Without a doubt Greece is one of my favourite countries. I love the islands, the food, the cute towns with the friendly locals and, of course, the beaches. Plus, I also feel comfortable traveling solo in Greece as a woman. So, when friends of mine planned a destination in Crete I quickly said “YES!” and planed a week of exploring Greece before their big day. Crete was a lot bigger than I expected and while I didn’t see it all, I saw a lot. So, for anyone looking for a Crete itinerary, here’s my suggestions for how to spend 7 days in Crete.
When to go to Crete, Greece
The furthest south of the Greek islands, Crete stays warmer for longer in the year. That being said, it’s still seasonal so don’t expect sunny, hot beach weather in January. April until the mid/end of October is the typical full season with the busiest months being June, July, and August. To escape the crowds, you’ll want to visit in those earlier spring months or later fall months. However, keep in mind the weather can be volatile. I visited in mid-October and had a few beautiful beach days but also some intense storms with disastrous flooding.
How to Get to Crete, Greece
Crete is the largest Island in Greece and also the furthest south. While it is possible to take a ferry to Crete, it might be a very long journey depending on where you are coming from. For example, Santorini is only 2 hours but taking a ferry from Athens to Crete will take, on average, 7.5 to 9.5 hours. With that in mind, it might be easier to fly to Crete, depending on where you are coming from.
There are two main airports in Crete. The first is in Chania and the second is in Heraklion. If you have 1 week in Crete then I highly suggest flying in from one and out from the other. After all, Crete is a big island and while 7 days in Crete seems like a good amount of time, you’d rather spend it exploring and not driving to the airport.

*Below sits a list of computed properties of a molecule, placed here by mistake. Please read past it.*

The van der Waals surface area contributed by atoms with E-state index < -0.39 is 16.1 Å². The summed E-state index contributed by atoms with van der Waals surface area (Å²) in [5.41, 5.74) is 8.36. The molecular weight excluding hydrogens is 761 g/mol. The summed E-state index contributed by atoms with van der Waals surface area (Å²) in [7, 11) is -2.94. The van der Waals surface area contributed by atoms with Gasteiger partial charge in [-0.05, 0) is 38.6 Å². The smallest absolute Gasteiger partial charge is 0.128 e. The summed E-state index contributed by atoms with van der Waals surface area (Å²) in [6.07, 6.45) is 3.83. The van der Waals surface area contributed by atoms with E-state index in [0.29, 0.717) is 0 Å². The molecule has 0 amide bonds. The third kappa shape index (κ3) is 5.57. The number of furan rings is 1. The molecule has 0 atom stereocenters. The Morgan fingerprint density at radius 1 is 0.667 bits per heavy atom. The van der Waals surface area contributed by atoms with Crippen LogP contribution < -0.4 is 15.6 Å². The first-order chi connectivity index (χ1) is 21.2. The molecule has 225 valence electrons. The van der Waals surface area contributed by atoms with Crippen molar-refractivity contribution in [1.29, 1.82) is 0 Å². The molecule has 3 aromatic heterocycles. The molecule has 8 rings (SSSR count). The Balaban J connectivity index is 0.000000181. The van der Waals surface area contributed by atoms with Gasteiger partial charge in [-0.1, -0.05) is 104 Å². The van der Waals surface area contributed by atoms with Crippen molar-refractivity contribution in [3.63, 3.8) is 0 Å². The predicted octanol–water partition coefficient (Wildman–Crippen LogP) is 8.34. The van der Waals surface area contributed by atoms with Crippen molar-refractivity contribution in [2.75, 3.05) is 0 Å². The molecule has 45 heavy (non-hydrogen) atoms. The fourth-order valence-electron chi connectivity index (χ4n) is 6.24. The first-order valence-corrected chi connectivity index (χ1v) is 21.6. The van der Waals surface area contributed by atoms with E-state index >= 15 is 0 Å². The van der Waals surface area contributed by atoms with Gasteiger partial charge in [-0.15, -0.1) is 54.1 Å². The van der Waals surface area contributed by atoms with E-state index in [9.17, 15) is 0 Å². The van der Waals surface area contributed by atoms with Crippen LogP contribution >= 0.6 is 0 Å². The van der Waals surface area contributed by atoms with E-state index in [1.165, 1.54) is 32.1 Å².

Getting Around Crete, Greece
Crete, more so than some of the other Greek islands I have been to, really would be best explored by car. Keep in mind that if you are renting a car the roads can be narrow with lots of turns. Plus, almost all car rentals are standards rather than automatics, so make sure that you know have to drive stick if you plan on renting a car in Crete.
If you do not want to rent a car, you can still get around. You just won’t have as much freedom and it might take a little longer. There is a decent bus network for the main areas (ie: Chania to Heraklion). Though some smaller spots have longer journeys that do require changing buses. Again, not a bad thing but a little more time-consuming.
You can also use day trips, some of which I will recommend below, to explore parts of the island.
Where to Stay in Crete, Greece
With one week in Crete, you can split up your time in multiple places depending on your interests. Chania and Heraklion are the two main cities that most people go to, but there are a few other options as well. I would say with this 1 week Crete itinerary you can plan on staying in 3-4. Here are my recommendations on where to stay in Crete.
Chania: Chania is a beautiful old town with a Venetian port. The city looks typical for a Greek island with colourful buildings, a taverna-lined waterfront, and lots of winding alleyways and streets. This was my favourite city in Crete and I highly recommend spending at least a couple of nights here.
Rethmynon: Another old town. Like Chania, Rethymnon has lots of little streets to explore and a waterfront. There is also a very impressive fortress on top of a hill overlooking the town and out to sea. If you don’t stay here, it’s at least worth a day trip.
Heraklion: The biggest city in Crete. Heraklion feels much more like a living city than a tourist city and while it’s nice to explore for a day it doesn’t have the same charm as Chania or Rethymno. That being said, because it is more of a living city, I found costs (especially for accommodation) to be more affordable here.
Agios Nikolaus/Plaka: Great areas for beach lovers. These towns are small and seasonal but if you love being by the ocean or are looking for a resort stay then I highly recommend a couple of nights in this area.
Suggested Crete Itinerary for 1 Week